AUCTIONEERS have uncovered an antique silver trophy presented to the winner of the Tarporley Hunt Cup in 1858.
The foot-high trophy, expected to sell for up to £1,800, was discovered in the Surrey home of a direct descendant of the winner.
It is inscribed on one side with the words ‘Tarporley Hunt 1858’ and on the other with the victor's name, James Platt, and that of his racehorse, Welsh heiress.
Christopher Proudlove an antique specialist said: “Specialists at Surrey auctioneers Ewbank Clarke Gammon Wellers say the William IV two-handled cup, decorated appropriately with horse-drawn chariots and classical figures was made by Irish silversmith James Le Bass in Dublin in 1832-33. This adds to its appeal as Irish antique silver is rare and sought after.”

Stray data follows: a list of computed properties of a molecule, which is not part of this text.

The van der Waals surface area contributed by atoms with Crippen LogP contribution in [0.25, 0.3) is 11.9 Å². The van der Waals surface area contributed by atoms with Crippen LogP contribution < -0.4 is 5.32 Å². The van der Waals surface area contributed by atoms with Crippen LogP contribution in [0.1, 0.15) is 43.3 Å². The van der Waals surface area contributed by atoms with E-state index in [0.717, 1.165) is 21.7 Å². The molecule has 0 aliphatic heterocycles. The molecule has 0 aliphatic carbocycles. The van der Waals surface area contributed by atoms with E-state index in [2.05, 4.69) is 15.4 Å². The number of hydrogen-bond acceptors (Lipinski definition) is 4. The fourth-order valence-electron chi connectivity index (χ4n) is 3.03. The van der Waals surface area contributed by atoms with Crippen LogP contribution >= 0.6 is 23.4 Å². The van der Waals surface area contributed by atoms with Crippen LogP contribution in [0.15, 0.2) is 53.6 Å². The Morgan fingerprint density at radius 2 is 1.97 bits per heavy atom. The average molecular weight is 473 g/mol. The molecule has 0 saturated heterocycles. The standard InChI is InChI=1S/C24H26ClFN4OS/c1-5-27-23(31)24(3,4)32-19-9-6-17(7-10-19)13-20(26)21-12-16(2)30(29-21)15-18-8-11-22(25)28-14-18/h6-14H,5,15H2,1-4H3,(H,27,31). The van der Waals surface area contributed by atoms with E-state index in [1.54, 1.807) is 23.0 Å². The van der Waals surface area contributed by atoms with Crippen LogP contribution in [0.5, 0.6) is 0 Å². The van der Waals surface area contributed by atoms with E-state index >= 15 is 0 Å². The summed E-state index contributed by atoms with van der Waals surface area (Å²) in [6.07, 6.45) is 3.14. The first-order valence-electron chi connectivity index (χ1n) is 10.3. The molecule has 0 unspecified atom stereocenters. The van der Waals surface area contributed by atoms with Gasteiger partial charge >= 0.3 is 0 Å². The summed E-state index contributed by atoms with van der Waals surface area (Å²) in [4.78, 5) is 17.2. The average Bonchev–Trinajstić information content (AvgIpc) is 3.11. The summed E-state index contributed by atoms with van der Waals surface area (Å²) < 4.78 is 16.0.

It will be auctioned on Wednesday, December 9 at Ewbank Clarke Gammon Wellers' Burnt Common saleroom at Send, a sale in which bidders can participate online in real-time.
The Tarporley Hunt Club was established in 1762 and the races started when seven members challenged each other for a sweepstake of 10 guineas each.
All the horses were hunters and the race was run in one four-mile heat over land at Crabtree Green, near Delamere.
Meetings at Crabtree Green came to an end in November 1815, owing to the Act of Enclosure of Delamere Forest.
Racing continued at Cotebrook with a hurdle race being included for the first time in 1848.
Racing at Cotebrook came to an end in the 1870s and in April 1875, the first Tarporley Hunt Steeplechase was held behind the Swan Hotel at Saighton Farm.
Two years later the event was moved to the Arderne Estate on Rode Street and continued until the start of the Second World War.